The latest Vetements collection, shown in Paris at the end of January, predictably generated a lot of discussion. There are few brands who so easily generate comment and controversy. This season Gvasalia used Exactitudes — "a photographic argument against uniqueness" — by Ari Versluis and Ellie Uyttenbroek, a catalogue of the similarities in dress in particular social groups over the last 15 years. The result was 36 fashion stereotypes walking down the runway, from rich bitch in furs to office worker, punk rocker, and football hooligan. The word that was used a lot to describe the show was 'normal' — "just like normal people on the street," "just a take on normal clothes." But in the midst of the political crises of the last few years, what does "normal," particularly in menswear, really mean?
You probably remember "normcore", a term that coined in 2013 by trend forecasting agency K-Hole. There was a lot of hype in the press, but in practice it was largely about wearing khaki, bucket hats, and sports socks with orthopedic sandals. Dressing like Steve Jobs, basically. As quickly as it was everywhere it seemed to disappear, but it didn't quite go away — it dissolved into the fabric of contemporary fashion. In 2017, "normal" rises again.
Vetements' fall/winter 17 show had the brand's staple oversized bomber jackets and hoodies, but there was also a lot of conventionally formal and everyday garments: trousers, suit jackets, coats deliberately awkward and slouchy, as if stolen from a real-life office clerk on a commuter train. Gvasalia's second menswear show at Balenciaga also tapped into the office dress code. He presented high fashion's take on normal formal wear: suit jackets worn over naked chests, trousers too skinny or too voluminous, chinos (deliberately perhaps) completely ill fitting, orthopedic sneakers reinvented as a luxury item. Even the most "normal" combination of a flannel shirt and a sweatshirt looked stiff, strange and out of proportion. Then, of course, there was Balenciaga branding styled to resemble Bernie Sanders' campaign logo.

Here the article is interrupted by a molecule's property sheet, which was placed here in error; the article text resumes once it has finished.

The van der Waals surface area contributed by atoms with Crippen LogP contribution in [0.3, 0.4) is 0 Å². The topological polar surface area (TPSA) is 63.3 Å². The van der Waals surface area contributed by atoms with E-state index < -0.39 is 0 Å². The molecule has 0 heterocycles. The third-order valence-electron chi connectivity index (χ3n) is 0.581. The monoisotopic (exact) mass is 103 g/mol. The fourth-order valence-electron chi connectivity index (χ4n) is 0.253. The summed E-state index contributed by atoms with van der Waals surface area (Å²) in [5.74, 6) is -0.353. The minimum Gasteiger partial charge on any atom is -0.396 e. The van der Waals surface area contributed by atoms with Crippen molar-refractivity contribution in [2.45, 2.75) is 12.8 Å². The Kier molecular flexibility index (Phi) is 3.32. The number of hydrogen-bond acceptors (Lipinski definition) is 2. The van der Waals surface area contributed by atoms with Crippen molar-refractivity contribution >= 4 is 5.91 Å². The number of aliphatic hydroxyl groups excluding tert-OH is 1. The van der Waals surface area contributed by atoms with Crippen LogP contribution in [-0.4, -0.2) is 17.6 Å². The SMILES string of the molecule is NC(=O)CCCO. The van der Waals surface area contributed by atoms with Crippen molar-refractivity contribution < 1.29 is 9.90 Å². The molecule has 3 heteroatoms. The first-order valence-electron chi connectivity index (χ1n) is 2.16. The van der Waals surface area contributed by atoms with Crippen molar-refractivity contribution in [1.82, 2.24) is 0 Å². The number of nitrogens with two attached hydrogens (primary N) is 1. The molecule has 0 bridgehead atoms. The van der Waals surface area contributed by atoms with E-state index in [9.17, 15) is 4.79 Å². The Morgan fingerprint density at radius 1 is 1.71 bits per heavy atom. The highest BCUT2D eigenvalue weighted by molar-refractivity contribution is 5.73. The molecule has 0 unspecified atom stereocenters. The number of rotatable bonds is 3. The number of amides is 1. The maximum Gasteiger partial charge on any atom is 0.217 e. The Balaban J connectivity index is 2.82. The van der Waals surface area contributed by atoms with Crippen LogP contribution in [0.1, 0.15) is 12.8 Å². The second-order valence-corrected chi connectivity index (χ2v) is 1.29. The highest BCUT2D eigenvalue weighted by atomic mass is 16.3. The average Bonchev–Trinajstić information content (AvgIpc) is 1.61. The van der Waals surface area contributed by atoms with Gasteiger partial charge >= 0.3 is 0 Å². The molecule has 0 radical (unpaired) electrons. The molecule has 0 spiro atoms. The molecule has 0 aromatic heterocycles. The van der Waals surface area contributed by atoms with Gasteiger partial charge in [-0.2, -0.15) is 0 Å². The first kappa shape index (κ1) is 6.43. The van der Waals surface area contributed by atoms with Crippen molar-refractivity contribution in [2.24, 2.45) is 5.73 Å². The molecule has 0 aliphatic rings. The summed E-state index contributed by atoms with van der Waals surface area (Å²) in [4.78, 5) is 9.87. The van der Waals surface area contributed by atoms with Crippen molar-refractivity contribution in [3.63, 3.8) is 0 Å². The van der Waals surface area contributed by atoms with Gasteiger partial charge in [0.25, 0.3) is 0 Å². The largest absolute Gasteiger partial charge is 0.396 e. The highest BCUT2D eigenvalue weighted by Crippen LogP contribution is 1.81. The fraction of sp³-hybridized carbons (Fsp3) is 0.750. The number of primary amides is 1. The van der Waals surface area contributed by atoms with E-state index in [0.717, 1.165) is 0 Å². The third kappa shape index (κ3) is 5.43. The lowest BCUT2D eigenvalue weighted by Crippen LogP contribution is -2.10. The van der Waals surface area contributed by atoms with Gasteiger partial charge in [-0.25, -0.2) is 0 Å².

Sanders's logo underwent a lot of re-imaginings during his campaign — from being remade into a black metal style band merch, to an unofficial bootleg of an iconic Black Flag T-shirt. Why were these logo games so hilarious? Because Sanders, despite being the most progressive politician, was hopelessly uncool. But then, he was so uncool he was cool again, which is very much in line with normcore's ethos.
Gvasalia was not the only designer who turned to conventions of menswear this season to play socio-political games.At Gosha Rubchinskiy's show in the Russian enclave of Kaliningrad, the first look was as far from his usual skater boy attire as you could imagine: blue shirt, knitted tie, and black trousers. Dressy double breasted suits followed, alongside allusions to uniform, whether it was of the suited and booted kind or drawing references to football casuals. Some looks resembled garments worn by police or military, which in the age of growing armed conflict anxiety and rising nationalism was slightly unsettling. The boys's honest monologues about their dreams and aspirations playing in the background were a much-needed antidote to these thoughts. Like Vetements, Gosha was riffing on the fashion codes of different tribes of people.